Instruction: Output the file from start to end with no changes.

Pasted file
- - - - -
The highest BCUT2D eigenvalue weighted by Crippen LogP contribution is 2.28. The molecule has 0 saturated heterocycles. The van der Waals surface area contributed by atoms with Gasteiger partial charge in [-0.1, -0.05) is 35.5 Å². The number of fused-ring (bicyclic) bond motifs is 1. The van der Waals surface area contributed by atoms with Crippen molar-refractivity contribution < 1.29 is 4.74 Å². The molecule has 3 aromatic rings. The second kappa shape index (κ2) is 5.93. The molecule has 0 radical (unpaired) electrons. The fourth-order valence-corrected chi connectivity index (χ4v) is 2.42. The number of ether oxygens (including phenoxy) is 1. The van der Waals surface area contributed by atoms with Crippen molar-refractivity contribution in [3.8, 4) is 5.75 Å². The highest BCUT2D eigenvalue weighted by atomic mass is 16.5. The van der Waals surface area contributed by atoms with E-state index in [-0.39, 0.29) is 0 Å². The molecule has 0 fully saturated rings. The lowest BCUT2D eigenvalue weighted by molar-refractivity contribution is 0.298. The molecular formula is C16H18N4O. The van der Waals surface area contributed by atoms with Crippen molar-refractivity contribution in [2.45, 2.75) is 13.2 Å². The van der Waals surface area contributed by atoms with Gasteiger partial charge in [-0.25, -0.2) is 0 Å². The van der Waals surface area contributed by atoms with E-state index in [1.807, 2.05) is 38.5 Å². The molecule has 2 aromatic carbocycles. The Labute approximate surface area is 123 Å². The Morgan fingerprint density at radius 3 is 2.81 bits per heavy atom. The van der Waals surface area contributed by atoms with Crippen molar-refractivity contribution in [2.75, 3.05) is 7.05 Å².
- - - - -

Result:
The highest BCUT2D eigenvalue weighted by Crippen LogP contribution is 2.28. The molecule has 0 saturated heterocycles. The van der Waals surface area contributed by atoms with Gasteiger partial charge in [-0.1, -0.05) is 35.5 Å². The number of fused-ring (bicyclic) bond motifs is 1. The van der Waals surface area contributed by atoms with Crippen molar-refractivity contribution < 1.29 is 4.74 Å². The molecule has 3 aromatic rings. The second kappa shape index (κ2) is 5.93. The molecule has 0 radical (unpaired) electrons. The fourth-order valence-corrected chi connectivity index (χ4v) is 2.42. The number of ether oxygens (including phenoxy) is 1. The van der Waals surface area contributed by atoms with Crippen molar-refractivity contribution in [3.8, 4) is 5.75 Å². The highest BCUT2D eigenvalue weighted by atomic mass is 16.5. The van der Waals surface area contributed by atoms with E-state index in [-0.39, 0.29) is 0 Å². The molecule has 0 fully saturated rings. The lowest BCUT2D eigenvalue weighted by molar-refractivity contribution is 0.298. The molecular formula is C16H18N4O. The van der Waals surface area contributed by atoms with Crippen molar-refractivity contribution in [2.45, 2.75) is 13.2 Å². The van der Waals surface area contributed by atoms with Gasteiger partial charge in [-0.25, -0.2) is 0 Å². The van der Waals surface area contributed by atoms with E-state index in [1.807, 2.05) is 38.5 Å². The molecule has 2 aromatic carbocycles. The Labute approximate surface area is 123 Å². The Morgan fingerprint density at radius 3 is 2.81 bits per heavy atom. The van der Waals surface area contributed by atoms with Crippen molar-refractivity contribution in [2.75, 3.05) is 7.05 Å².